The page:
Studies for Children
Palo Alto Junior Museum and Zoo
We conduct research for infants (2-24 months) and children (2-12 years) at the Junior Museum and Zoo in Palo Alto. We have a private "game room" in the museum for our research, and you may see some of our researchers with nametags walking around the museum. Our studies involve watching simple video clips or playing with toys in a comfortable setting for a short period of time. Come say hello to us the next time you are there!
Bing Nursery School
We also run studies for young children (2-5 years) at Bing Nursery School on Stanford's campus. We play with children in the classroom and ask them to come participate in a fun game with us. There are several play rooms for research within the preschool's campus!
Some Questions We Explore with Your Kids:
An important part of our everyday lives is knowing what is “easy” and what is “hard” to accomplish. Sometimes we know what is difficult through prior experience, but often we have to anticipate the difficulty of novel tasks. Children especially may need to estimate how easy or hard something is because they are new to the world! In our research, we explore children’s understanding of difficulty in concrete, physical tasks, as well as studying whether children can use this understanding to make decisions about how to complete goals efficiently and to cooperate effectively.
We learn a great deal about the world from others. Yet, they cannot teach everything to us nor do they need to. Instead, teachers often need to figure out what would be most useful to teach and what can be left for learners to figure out on their own. A key aspect of this process is taking learners’ perspectives to determine what they might find hard to figure out on their own and what they might find fun to know. In these studies, we investigate whether children can intuitively prioritize teaching what would be challenging to learn without instruction and what would be most enjoyable to learn.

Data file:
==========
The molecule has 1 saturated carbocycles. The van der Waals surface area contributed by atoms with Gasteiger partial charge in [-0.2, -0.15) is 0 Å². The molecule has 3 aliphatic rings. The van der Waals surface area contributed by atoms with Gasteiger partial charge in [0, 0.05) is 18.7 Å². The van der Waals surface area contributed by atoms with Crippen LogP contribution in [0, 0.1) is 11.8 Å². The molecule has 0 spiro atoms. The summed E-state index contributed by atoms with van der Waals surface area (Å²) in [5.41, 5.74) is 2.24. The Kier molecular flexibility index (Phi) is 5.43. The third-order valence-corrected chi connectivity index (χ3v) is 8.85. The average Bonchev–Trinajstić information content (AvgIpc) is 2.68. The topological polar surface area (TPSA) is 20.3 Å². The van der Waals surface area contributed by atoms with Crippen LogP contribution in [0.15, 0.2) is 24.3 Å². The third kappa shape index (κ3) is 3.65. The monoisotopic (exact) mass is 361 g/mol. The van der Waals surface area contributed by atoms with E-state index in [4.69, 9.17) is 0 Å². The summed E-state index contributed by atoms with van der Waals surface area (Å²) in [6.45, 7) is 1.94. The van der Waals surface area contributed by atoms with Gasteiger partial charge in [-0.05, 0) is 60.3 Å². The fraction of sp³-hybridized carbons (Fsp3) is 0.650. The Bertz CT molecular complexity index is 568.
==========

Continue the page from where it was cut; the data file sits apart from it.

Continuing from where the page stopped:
We are drawn to people who like the things we like. However, not all shared preferences are equally meaningful: for example, you might feel a greater kinship to someone who also loves your favorite book than to someone who uses the same brand of paper towels as you. In these studies, we explore which similarities matter most for social affiliation. In particular, we ask whether children and adults use statistical information about how rare and distinctive a preference is to decide with whom they would like to be friends.
Understanding what others think of us is critical for daily social interactions, building relationships with others, and even learning about ourselves. Previous studies have shown that even young children can make sense of what others know and believe. Our work examines young children's capacity to recognize what others believe about their abilities and to communicate about their abilities to others.
Featured Cool Toys
We design fun, engaging games for children to play and for us to study. These games often involve toys that light up or play music, puppets who talk to children, or novel tasks for children to perform. Check out some of our toys and games below!
Studies for Adults
If you are interested in participating in our studies for pay, please register for our department-wide subject pool or look for us on mTurk. Opportunities to participate in research with us and other labs around Stanford are posted frequently.
If you are a Stanford student and are interested in participating in our studies for class credit, please request an account on our department-wide credit pool. You cannot participate in paid studies for class credit.